Story at a glance
- Harvey Weinstein was sentenced to 23 years in New York state prison after being found guilty of two counts of sex crimes.
- Feminist scholar Leigh Gilmore is happy with the sentence and outcome, but calls Weinstein’s defense strategy into question.
- “Cross-examination tactics as seen in this trial allow and even encourage re-traumatizing rape victims,” she explains.
Earlier this week, Hollywood producer and serial abuser Harvey Weinstein was sentenced to 23 years in prison by a Manhattan judge after being found guilty of two sex crimes: criminal sexual assault and third degree rape.
Weinstein’s downfall stemmed from a combination of investigative reporting by The New York Times and The New Yorker conducted nearly three years ago, as well as over 80 women publicly accusing him of sexual harassment. The #MeToo Movement also propelled his history of abuse into mainstream conversations.
Survivors and victim advocacy organizations alike have praised the sentence as reflective of the severity of Weinstein’s crimes. Among these advocates is Leigh Gilmore, a professor of Women’s and Gender Studies, who specializes in “cultural practices of judgement and testimony.” Gilmore has written extensively about female testimony, having authored the books “Witnessing Girlhood: Toward an Intersectional Tradition of Life Writing” and “Tainted Witness: Why We Doubt What Women Say About Their Lives.”
Speaking with Changing America, Gilmore said that she was satisfied with the sentence, saying it “was at the high end of the range” in terms of the maximum sentence length, and speaks to a lasting impact on future sexual assault cases.
“I think it does put a particular kind of sexual abuser, in particular, on notice that his crimes may not only cost him his job, but his liberty,” she explained, and hopes that the verdict and sentence also encourage the District Attorney’s office and prosecutors to “trust juries to understand and believe survivors.”
One element of the trial that was less of a groundbreaking moment for women’s and victim’s rights was the defense’s cross-examination of the plaintiff, Gilmore said. Multiple outlets covered actress Jessica Mann’s testimony that Weinstein sexually assaulted her multiple times during an abusive relationship.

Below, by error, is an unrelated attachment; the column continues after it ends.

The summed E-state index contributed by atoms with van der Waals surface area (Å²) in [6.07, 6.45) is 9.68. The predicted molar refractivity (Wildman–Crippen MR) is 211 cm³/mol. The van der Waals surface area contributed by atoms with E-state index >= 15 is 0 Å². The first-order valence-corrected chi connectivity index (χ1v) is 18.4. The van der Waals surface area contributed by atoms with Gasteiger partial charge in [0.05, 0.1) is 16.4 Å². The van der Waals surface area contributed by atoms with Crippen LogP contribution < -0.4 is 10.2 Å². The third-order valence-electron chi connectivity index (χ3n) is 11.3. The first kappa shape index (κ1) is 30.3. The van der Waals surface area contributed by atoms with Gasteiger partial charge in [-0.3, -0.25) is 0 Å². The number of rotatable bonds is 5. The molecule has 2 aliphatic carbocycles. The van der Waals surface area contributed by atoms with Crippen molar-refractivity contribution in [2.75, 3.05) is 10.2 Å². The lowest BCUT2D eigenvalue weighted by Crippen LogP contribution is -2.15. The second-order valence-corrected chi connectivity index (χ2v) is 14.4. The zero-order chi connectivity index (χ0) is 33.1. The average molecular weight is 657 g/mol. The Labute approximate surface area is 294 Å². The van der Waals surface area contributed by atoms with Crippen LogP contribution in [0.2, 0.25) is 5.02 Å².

Per CNN, Mann faced “challenging questioning” from Weinstein’s attorneys, leading to her breaking into “heavy sobs.” Even after a brief recess Mann suffered a panic attack on the stand, leading the court to adjourn for the day.
Gilmore stressed that “cross-examination tactics as seen in this trial allow and even encourage re-traumatizing rape victims. Defense attorneys use these tactics to exploit PTSD in survivors, to shame them, and make juries doubt them.”
This legal maneuver is largely intentional, Gilmore said, and can bring back painful memories for witnesses already in emotionally taxing situations, further exacerbating feelings of vulnerability and anxiety.
“When attorneys deliberately ask questions that prevent witnesses from providing context, or scramble timelines, or otherwise rattle a witness into forgetting details, they are trying to amplify the doubt that already shadows women witnesses and exploit that doubt to induce sympathy for the accused,” Gilmore said.
Despite these setbacks, Gilmore thinks that it has shed light on the problems in the legal system and “how confusing, inadequate, and abusive the criminal justice is for victims of sexual violence.” To improve the system moving forward, Gilmore believes that changing the statute of limitations is critical to support a “fair and transparent processes for reporting that include clear steps for holding abusers accountable.”
Weinstein’s New York trial is over, but he will have to face other sexual assault charges in Los Angeles. Weinstein’s defense team’s request for leniency citing his poor health was rejected by presiding Judge James Burke, and Gilmore anticipates a similar result in California courts. She says she expects Weinstein to be sentenced to additional time and that he will be found guilty on more counts.
Weinstein faces up to 28 years in prison for the charges filed in California.
“The women who testified against Weinstein were incredibly brave, as are all the silence breakers in the MeToo movement,” Gilmore said. “But for those who have not yet been heard in this one trial, or showcased while the media spotlight is on celebrity perpetrators, there must be processes for hearing the allegations of survivors that will enable them to be as safe as they are brave.”